I wrote...

The Periodic Table of Wine

By Sarah Rowlands,

Book cover of The Periodic Table of Wine

What is my book about?

The Periodic Table of Wine is sold globally to wine drinkers looking for adventure as well as beginner sommeliers starting out on their careers. Designed as a fun and quick way to give wine lovers more confidence in picking different wines they enjoy without being intimidated? The easy-to-use table, in an accessible pictorial format, shows how different wines relate, guiding you to new wines to discover and love.

The Bloody Mary

By Brian Bartels,

Book cover of The Bloody Mary: The Lore and Legend of a Cocktail Classic, with Recipes for Brunch and Beyond

Ending as I began, on the lighter side of things, I think that The Bloody Mary makes for an interesting single subject cocktail book as one can find. From its convoluted origins to its over-the-top renditions, the bloody mary is one of the very few recipes that have been consistently enjoyed from the Prohibition era throughout the 20th century and onward to today. Most proponents of the drink all claim to make the best one, so understanding the nuances of something as fun and all-encompassing as this brunch-time favorite, is bound to keep conversations going. And if nothing else, if you’re going to begin a drinker’s library, you may as well start with the one that’s the first drink of the day.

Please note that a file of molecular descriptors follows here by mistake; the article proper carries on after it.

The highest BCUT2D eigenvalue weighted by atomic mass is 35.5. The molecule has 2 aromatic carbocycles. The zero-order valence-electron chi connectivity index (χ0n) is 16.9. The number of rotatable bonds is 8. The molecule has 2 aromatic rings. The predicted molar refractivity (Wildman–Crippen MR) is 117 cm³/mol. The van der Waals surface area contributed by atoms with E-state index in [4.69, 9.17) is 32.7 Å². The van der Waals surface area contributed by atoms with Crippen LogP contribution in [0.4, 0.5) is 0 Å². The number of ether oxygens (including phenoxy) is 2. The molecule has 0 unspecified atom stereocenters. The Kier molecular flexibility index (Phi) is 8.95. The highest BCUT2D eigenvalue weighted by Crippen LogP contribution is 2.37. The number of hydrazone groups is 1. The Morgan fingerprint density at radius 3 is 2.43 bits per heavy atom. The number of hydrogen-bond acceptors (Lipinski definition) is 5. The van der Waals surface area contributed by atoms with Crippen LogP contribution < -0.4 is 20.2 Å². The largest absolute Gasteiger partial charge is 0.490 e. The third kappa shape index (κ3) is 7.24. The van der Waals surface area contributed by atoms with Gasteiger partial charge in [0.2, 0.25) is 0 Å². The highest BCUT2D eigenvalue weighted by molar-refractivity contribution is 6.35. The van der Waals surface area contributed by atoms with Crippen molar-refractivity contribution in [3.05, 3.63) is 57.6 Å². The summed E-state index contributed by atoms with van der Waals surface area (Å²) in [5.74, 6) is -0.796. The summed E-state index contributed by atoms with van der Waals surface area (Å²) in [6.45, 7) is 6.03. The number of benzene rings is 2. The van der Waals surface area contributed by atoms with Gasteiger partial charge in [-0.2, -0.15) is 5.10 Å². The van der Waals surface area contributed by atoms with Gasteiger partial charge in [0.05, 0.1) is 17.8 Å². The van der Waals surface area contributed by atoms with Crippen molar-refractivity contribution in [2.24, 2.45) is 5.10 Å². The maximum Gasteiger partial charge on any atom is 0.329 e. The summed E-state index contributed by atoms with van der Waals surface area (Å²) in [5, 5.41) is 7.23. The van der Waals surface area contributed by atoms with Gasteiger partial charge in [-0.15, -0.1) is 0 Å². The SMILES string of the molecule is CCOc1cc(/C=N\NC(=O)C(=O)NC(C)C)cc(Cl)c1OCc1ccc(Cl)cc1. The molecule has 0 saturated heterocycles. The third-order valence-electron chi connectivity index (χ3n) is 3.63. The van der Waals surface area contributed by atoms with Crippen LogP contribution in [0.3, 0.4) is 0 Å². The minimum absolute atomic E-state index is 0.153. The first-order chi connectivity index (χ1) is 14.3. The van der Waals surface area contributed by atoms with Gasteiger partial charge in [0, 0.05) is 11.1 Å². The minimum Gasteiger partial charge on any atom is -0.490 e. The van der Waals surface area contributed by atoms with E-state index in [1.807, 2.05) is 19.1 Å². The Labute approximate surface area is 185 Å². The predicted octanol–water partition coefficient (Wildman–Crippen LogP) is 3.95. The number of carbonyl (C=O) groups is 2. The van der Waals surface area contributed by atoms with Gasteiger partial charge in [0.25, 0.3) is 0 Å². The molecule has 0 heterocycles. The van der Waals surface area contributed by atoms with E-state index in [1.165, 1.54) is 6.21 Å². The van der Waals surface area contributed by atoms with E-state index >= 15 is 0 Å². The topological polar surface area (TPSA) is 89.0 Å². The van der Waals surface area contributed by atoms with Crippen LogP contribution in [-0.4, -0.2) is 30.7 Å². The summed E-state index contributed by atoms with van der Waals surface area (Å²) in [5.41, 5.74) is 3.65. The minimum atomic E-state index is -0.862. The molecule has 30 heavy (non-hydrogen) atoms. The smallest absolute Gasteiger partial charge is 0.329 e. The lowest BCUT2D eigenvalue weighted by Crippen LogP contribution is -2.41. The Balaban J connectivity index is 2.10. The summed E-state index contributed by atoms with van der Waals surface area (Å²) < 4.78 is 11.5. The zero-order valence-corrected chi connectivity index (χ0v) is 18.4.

Who am I?